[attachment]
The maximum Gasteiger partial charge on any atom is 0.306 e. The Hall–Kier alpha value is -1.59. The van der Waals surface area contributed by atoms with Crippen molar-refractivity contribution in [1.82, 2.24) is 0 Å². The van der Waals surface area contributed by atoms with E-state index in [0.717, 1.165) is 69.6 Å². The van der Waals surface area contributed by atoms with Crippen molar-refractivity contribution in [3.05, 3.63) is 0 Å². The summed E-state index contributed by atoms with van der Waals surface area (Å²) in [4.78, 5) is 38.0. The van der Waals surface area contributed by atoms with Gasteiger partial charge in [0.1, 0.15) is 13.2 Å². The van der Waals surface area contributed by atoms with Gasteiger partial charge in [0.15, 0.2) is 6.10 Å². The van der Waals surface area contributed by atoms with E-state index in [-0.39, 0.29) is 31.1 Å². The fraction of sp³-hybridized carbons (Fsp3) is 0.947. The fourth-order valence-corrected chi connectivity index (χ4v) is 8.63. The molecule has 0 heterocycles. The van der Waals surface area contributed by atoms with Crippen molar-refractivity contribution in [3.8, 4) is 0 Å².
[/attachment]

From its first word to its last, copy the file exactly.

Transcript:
The maximum Gasteiger partial charge on any atom is 0.306 e. The Hall–Kier alpha value is -1.59. The van der Waals surface area contributed by atoms with Crippen molar-refractivity contribution in [1.82, 2.24) is 0 Å². The van der Waals surface area contributed by atoms with E-state index in [0.717, 1.165) is 69.6 Å². The van der Waals surface area contributed by atoms with Crippen molar-refractivity contribution in [3.05, 3.63) is 0 Å². The summed E-state index contributed by atoms with van der Waals surface area (Å²) in [4.78, 5) is 38.0. The van der Waals surface area contributed by atoms with Gasteiger partial charge in [0.1, 0.15) is 13.2 Å². The van der Waals surface area contributed by atoms with Gasteiger partial charge in [0.15, 0.2) is 6.10 Å². The van der Waals surface area contributed by atoms with E-state index in [-0.39, 0.29) is 31.1 Å². The fraction of sp³-hybridized carbons (Fsp3) is 0.947. The fourth-order valence-corrected chi connectivity index (χ4v) is 8.63. The molecule has 0 heterocycles. The van der Waals surface area contributed by atoms with Crippen molar-refractivity contribution in [3.8, 4) is 0 Å².